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Alumni

Alumni Awards

Each year an Awards Committee of the Alumni Association bestows Young Alumnus, Outstanding Alumnus and Distinguished Achievement Awards on select graduates. The awards have been given since 1960.

The Young Alumnus Award recognizes character and citizenship, achievement or service rendered, honors and recognition received. The recipient must be 39 years of age or younger.

The Outstanding Alumnus Award is given on the basis of character and citizenship, service to church/community or college or other outstanding achievements, honors and recognition.

The Distinguished Achievement Award acknowledges character and citizenship, achievement in a chosen profession or vocation and work of benefit to humanity.

To make a nomination, please complete and return a nomination form to the Office of Alumni Relations, Bethel College, 300 E. 27th, N. Newton, KS 67117 or e-mail bschmidt@bethelks.edu.

2021 Award Recipients

Young Alumnus Award:

Joel Gaeddert, North Newton, came to Bethel after having grown up in Lenexa, Kan., in the Kansas City metro area, though familiar with both the college and North Newton from visiting grandparents there.

He graduated in 2006 with majors in natural sciences and mathematics – but he already knew that neither medicine nor medical research was for him.

Gaeddert met his wife, Crystal (Enz) '04, at Bethel and they got married right after he graduated. Crystal was clear she wanted to live and raise a family in the Newton area.

After growing up in a large urban/suburban area and rejecting the career path he had once figured on, Gaeddert’s challenge now, he said, was “how to make an interesting living in Newton, Kansas.”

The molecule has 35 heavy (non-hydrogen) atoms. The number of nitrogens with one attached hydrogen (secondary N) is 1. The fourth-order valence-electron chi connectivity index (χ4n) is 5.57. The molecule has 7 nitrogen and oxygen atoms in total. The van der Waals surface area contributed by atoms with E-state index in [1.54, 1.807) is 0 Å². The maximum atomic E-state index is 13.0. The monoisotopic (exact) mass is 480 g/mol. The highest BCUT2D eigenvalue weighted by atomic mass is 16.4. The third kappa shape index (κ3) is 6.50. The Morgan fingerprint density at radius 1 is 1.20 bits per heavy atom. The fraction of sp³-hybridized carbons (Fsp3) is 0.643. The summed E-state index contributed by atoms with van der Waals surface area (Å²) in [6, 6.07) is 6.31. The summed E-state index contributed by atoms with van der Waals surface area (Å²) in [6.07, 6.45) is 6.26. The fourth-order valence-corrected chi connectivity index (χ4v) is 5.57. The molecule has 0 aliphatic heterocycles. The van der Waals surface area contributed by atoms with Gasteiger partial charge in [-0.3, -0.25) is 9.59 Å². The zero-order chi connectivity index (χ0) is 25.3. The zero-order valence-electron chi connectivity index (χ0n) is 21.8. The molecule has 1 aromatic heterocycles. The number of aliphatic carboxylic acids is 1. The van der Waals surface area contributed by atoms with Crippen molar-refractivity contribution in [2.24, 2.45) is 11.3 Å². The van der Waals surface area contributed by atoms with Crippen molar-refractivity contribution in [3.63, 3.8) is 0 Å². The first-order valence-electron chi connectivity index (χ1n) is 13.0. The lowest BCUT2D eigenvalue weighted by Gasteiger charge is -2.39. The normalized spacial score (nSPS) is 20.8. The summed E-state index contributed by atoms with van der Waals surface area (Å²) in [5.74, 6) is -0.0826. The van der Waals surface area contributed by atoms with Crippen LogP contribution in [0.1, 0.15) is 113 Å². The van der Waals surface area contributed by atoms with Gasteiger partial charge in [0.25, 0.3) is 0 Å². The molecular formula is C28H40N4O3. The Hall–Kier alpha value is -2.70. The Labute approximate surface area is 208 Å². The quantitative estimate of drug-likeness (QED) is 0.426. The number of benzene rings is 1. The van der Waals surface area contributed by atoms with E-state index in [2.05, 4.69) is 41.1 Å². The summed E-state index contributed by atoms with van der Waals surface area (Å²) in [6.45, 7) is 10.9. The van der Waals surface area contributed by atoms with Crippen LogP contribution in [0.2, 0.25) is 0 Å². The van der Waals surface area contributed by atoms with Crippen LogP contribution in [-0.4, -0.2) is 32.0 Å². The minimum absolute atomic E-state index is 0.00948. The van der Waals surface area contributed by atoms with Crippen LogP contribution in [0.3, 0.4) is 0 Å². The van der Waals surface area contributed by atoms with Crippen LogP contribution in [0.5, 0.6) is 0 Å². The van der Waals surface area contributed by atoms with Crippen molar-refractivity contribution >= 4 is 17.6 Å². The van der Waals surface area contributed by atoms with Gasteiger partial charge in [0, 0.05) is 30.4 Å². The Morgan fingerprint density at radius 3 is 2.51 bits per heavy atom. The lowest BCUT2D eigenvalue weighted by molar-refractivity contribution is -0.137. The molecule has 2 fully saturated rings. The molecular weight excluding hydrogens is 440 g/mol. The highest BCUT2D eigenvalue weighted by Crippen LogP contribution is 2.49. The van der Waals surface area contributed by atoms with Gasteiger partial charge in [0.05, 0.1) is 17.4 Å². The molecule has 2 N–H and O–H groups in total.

When Chuck Regier '81, curator of exhibits at Kauffman Museum and someone with whom Gaeddert had worked as a student employee of the museum, offered him a job there, Gaeddert took it. He helped Regier complete the museum’s most recent permanent exhibit, “Mennonite Immigrant Furniture.”

After two years at Kauffman Museum, Gaeddert combined what he had learned in design with his longstanding fascination with computers and the technical skills in coding he had gained while still in college and started Flint Hills Design (FHD) in February 2008.

Initially, the business was custom-built websites. Interest was immediate and the business grew quickly. Gaeddert hired one Bethel modmate, Abe Regier '07, and then a second, Joel Krehbiel '06.

Within a year, Gaeddert was offered the opportunity to build a museum exhibit. That invitation came by way of Chuck Regier, and it began an exhibit-building collaboration between FHD and Kauffman Museum that went on for the next several years.

That first exhibit was “The Bison: American Icon,” which was also the start of a relationship with Mid-America Arts Alliance that continues to this day.

To date, FHD has designed and fabricated more than 30 permanent and traveling exhibits, on subjects from Willa Cather to climate change, the Pikes Peak Hill Climb road race to American Indian boarding schools, John Brown to Johnny Carson, Frida Kahlo to Kansas folk artist M.T. Liggett.

In 2015, Gaeddert launched Upland Exhibit Systems, building off-the-shelf exhibit furniture. As of the end of 2020, Gaeddert could say that between FHD and Upland, his business has reached more than half the states in the country.

The latest component is Overland Traveling Exhibits. Four FHD exhibits – with plans to expand that number – are available to museums to rent for a price that includes transportation, installation and tear-down.

While Krehbiel and Abe Regier no longer work for Gaeddert, he currently has several Bethel alumni employees, including his brother David Gaeddert '13, principal and lead developer, who has spun off a business, Dropseed.io, from a product originally designed to manage an internal process at FHD.

The third brother, Aaron Gaeddert '11, has also worked with the company and still does occasionally, but spends most of his time managing Prairy Market, a natural foods grocery in Newton.

Gaeddert’s interests and involvement reflect his care for the community and region. He is on the board of trustees for the Central Kansas Community Foundation (he completed a two-year term as chair in 2020) and the board of directors of the Harvey County Economic Development Council.

Flint Hills Design quickly outgrew two different home office locations, so Gaeddert bought the former Mennonite Central Committee Central States warehouse in North Newton, and then the adjoining office building after the financial planners who were there moved out. And a recent business milestone has been purchase of land for further expansion.